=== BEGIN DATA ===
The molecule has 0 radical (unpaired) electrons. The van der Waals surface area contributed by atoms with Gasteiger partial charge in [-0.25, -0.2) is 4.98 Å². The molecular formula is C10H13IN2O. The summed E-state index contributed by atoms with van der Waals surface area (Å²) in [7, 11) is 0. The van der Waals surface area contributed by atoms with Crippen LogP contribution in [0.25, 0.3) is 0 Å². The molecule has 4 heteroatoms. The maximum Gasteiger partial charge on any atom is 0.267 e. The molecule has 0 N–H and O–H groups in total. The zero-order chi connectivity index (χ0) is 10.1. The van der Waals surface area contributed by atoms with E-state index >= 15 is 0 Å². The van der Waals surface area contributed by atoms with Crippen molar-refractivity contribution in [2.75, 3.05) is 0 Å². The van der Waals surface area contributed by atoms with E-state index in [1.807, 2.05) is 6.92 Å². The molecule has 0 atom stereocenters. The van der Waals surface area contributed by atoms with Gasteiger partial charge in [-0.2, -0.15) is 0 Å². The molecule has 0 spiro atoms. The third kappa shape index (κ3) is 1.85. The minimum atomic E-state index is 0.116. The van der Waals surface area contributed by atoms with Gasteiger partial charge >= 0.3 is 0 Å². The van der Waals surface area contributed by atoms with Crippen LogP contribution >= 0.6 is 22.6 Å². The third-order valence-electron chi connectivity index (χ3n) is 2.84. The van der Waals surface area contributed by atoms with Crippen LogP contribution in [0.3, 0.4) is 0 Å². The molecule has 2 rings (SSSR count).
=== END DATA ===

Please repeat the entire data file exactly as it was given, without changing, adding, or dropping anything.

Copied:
The molecule has 0 radical (unpaired) electrons. The van der Waals surface area contributed by atoms with Gasteiger partial charge in [-0.25, -0.2) is 4.98 Å². The molecular formula is C10H13IN2O. The summed E-state index contributed by atoms with van der Waals surface area (Å²) in [7, 11) is 0. The van der Waals surface area contributed by atoms with Crippen LogP contribution in [0.25, 0.3) is 0 Å². The molecule has 4 heteroatoms. The maximum Gasteiger partial charge on any atom is 0.267 e. The molecule has 0 N–H and O–H groups in total. The zero-order chi connectivity index (χ0) is 10.1. The van der Waals surface area contributed by atoms with E-state index >= 15 is 0 Å². The van der Waals surface area contributed by atoms with Crippen molar-refractivity contribution in [2.75, 3.05) is 0 Å². The van der Waals surface area contributed by atoms with E-state index in [1.807, 2.05) is 6.92 Å². The molecule has 0 atom stereocenters. The van der Waals surface area contributed by atoms with Gasteiger partial charge in [-0.2, -0.15) is 0 Å². The molecule has 0 spiro atoms. The third kappa shape index (κ3) is 1.85. The minimum atomic E-state index is 0.116. The van der Waals surface area contributed by atoms with Gasteiger partial charge >= 0.3 is 0 Å². The van der Waals surface area contributed by atoms with Crippen LogP contribution >= 0.6 is 22.6 Å². The third-order valence-electron chi connectivity index (χ3n) is 2.84. The van der Waals surface area contributed by atoms with Crippen LogP contribution in [0.3, 0.4) is 0 Å². The molecule has 2 rings (SSSR count).